Thinking of buying a new home? Make sure you know about these 5 hidden and unexpected costs of home ownership. They may be more than you think.
Buying a home is incredibly expensive — especially if you live if one of these states that have the highest median home prices.
But most prospective home owners are not aware that actually maintaining a home, once you’ve bought one, is also incredibly taxing because there are many hidden and unexpected costs that come with home ownership.
In this article, I cover the top 5 hidden & unexpected costs that you should know about — when you become a new homeowner.
1. HOA Fees
HOA fees or Homeowner Association fees, are payments made by homeowners in a community, to the Homeowners Association (HOA) for the maintenance and upkeep of common areas and shared amenities within that neighborhood.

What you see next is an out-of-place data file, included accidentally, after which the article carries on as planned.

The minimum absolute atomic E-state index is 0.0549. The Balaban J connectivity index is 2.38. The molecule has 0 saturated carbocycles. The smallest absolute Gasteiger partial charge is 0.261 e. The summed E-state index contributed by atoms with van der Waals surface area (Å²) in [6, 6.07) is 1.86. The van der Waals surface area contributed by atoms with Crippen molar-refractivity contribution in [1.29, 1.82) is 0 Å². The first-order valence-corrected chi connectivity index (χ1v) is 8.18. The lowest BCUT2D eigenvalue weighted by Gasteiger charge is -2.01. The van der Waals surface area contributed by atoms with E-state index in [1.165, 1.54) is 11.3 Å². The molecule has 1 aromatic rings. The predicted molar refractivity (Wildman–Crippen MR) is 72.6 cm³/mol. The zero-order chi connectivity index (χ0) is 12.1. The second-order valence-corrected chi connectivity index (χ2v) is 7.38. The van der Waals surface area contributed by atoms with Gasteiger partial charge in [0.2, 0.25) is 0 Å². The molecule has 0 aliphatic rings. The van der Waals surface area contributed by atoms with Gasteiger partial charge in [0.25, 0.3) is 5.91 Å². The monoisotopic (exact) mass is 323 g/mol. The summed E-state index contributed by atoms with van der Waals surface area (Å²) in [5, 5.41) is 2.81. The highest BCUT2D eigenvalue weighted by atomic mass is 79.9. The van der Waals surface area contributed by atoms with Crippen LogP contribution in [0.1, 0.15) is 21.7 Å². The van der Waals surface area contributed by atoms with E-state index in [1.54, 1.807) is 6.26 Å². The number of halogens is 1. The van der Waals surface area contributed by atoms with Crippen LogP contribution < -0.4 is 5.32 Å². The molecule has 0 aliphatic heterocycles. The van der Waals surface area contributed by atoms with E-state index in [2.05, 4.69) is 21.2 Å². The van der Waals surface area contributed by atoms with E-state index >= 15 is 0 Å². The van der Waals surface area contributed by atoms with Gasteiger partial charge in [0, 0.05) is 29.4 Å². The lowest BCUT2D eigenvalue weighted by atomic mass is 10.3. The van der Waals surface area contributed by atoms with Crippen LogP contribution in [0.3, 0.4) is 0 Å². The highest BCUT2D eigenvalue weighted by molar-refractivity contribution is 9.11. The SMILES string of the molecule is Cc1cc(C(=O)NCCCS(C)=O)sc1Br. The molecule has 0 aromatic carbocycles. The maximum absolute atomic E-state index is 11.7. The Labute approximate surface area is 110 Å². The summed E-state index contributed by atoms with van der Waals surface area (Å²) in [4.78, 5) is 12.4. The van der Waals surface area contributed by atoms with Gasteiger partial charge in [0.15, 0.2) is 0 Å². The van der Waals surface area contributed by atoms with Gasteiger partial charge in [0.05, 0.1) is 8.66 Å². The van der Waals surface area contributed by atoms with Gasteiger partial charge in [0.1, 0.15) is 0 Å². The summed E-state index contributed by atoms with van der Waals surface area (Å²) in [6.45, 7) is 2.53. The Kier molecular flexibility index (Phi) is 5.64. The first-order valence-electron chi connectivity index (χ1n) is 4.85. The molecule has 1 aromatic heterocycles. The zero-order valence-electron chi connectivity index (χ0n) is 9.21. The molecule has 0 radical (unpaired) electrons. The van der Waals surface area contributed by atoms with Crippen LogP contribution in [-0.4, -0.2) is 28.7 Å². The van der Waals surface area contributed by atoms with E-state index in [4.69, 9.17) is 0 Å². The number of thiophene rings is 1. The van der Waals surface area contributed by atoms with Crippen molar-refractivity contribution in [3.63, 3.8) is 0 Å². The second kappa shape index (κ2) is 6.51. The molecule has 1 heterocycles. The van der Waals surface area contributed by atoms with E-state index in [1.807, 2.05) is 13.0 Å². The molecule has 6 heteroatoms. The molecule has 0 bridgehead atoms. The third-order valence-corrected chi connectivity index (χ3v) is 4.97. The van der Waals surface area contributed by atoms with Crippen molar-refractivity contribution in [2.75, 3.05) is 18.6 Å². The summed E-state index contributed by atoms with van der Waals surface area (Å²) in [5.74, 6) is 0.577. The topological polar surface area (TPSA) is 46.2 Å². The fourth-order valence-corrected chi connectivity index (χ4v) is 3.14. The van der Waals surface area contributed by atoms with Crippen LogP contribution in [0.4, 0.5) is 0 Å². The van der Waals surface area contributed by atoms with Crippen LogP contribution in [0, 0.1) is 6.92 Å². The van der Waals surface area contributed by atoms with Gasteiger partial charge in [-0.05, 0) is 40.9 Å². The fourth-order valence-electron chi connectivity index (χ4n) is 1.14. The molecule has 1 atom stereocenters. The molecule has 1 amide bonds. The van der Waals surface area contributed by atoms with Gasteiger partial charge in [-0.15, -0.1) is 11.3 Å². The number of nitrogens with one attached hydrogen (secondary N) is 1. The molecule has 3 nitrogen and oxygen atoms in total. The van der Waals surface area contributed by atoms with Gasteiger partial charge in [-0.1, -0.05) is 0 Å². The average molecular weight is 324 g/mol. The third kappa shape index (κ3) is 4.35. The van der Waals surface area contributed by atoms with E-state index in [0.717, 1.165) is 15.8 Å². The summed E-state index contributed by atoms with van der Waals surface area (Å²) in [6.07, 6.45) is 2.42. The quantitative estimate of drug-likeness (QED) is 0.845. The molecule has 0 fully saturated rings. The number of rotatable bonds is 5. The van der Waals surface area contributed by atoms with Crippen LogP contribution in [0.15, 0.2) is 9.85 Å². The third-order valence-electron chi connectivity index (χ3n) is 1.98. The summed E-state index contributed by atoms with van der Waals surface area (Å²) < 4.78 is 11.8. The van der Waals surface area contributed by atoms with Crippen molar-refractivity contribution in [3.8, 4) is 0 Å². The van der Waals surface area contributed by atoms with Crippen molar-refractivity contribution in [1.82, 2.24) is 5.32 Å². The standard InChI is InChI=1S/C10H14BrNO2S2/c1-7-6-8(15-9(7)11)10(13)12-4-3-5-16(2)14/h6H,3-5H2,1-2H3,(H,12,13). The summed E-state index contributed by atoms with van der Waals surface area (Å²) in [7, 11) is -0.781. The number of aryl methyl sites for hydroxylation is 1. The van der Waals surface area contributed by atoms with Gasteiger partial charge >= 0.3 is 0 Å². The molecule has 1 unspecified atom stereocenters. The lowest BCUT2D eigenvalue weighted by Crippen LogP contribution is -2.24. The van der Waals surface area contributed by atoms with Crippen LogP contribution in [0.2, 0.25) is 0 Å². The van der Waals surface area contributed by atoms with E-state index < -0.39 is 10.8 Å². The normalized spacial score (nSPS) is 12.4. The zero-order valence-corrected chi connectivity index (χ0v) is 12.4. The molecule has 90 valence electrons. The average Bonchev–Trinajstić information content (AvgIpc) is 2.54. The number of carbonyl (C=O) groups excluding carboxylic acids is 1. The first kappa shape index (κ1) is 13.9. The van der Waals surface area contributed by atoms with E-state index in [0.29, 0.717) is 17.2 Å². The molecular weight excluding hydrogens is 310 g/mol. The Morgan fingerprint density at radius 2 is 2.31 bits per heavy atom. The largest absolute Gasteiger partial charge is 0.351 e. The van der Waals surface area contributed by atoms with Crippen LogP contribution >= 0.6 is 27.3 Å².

Most home communities have an active HOA and the dues you pay typically cover expenses such as landscaping, street cleaning, pool or gym maintenance (if there is one), and sometimes security and trash removal. The fees may also be used to build up reserves for future repairs and improvements to your community as well.
HOA fees can vary widely depending on the community and the amenities provided in your development — and these dues are typically collected as a monthly fee, or payments on an bi-annual or annual basis.
So, as a prospective new homeowner, it would be wise to know much your regular HOA dues are going to be and what services they cover.
2. Property Taxes
Property taxes are payments we make to our local governments, including cities, counties, school districts, etc and are typically based on the assessed value of the property and the land in our homes.
These funds are directed towards supporting essential public services, such as schools, police and fire departments, road maintenance, parks, libraries, and other similar types community services.
Of course, it’s important to note that property taxes vary depending on the location of the property and the local tax rates — but it maybe as high as 2.5% if you live in one of these expensive cities so it’s important for you to factor this into your budget when you consider home ownership.